Sleep and Anesthesia
Anesthestic medications block the feeling of pain and other sensations . This allows patients to undergo surgery and other procedures without the distress and pain they would otherwise experience. During anesthesia the brain is unconscious, not asleep, and the muscles of the body are relaxed. Anesthesia may involve all or part of your body and is divided into four major types:
About Sleep and Anesthesia
Undiagnosed and untreated sleep apnea (a frequent closing of the throat while sleeping) can increase the risk of complications before, during and after surgery due to the effects of anesthesia. Sedatives, analgesics and anesthetic agents all contribute to further weakness in the airways at the back of the throat, sometimes leading to serious breathing and cardiac problems. One surgical research study showed that there were serious complications in almost one in four of the patients with sleep apnea.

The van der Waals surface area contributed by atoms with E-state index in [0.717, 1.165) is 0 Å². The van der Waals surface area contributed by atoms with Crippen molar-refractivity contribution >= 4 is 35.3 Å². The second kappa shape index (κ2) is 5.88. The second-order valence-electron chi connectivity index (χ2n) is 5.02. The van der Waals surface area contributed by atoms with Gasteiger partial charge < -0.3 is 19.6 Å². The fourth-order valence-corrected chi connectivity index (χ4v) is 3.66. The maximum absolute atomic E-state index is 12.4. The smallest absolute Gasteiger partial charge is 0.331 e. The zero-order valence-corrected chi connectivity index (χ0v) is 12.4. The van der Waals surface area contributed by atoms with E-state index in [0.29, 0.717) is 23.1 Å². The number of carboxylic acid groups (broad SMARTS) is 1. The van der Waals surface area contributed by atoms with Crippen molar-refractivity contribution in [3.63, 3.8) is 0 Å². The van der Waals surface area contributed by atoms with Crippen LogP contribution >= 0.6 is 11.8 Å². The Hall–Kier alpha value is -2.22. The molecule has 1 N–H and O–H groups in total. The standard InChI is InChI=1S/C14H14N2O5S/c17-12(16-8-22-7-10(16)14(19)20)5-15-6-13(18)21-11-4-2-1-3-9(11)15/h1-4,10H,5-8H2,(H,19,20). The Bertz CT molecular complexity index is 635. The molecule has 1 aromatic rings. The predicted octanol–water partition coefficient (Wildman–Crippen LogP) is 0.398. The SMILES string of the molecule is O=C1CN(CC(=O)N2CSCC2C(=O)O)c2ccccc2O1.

If you are going to be having surgery or any procedure requiring sedating anesthesia, and you have symptoms of sleep apnea, it is important that you discuss this with your doctor before your surgery. Equally, if you have trouble sleeping after surgery, ask your doctor about the medications you are taking.
Chung SA, Yuan H, Chung F. A systemic review of obstructive sleep apnea and its implications for anesthesiologists. Anesth Analg. 2008 Nov;107(5):1543-63. PMID: 18931212
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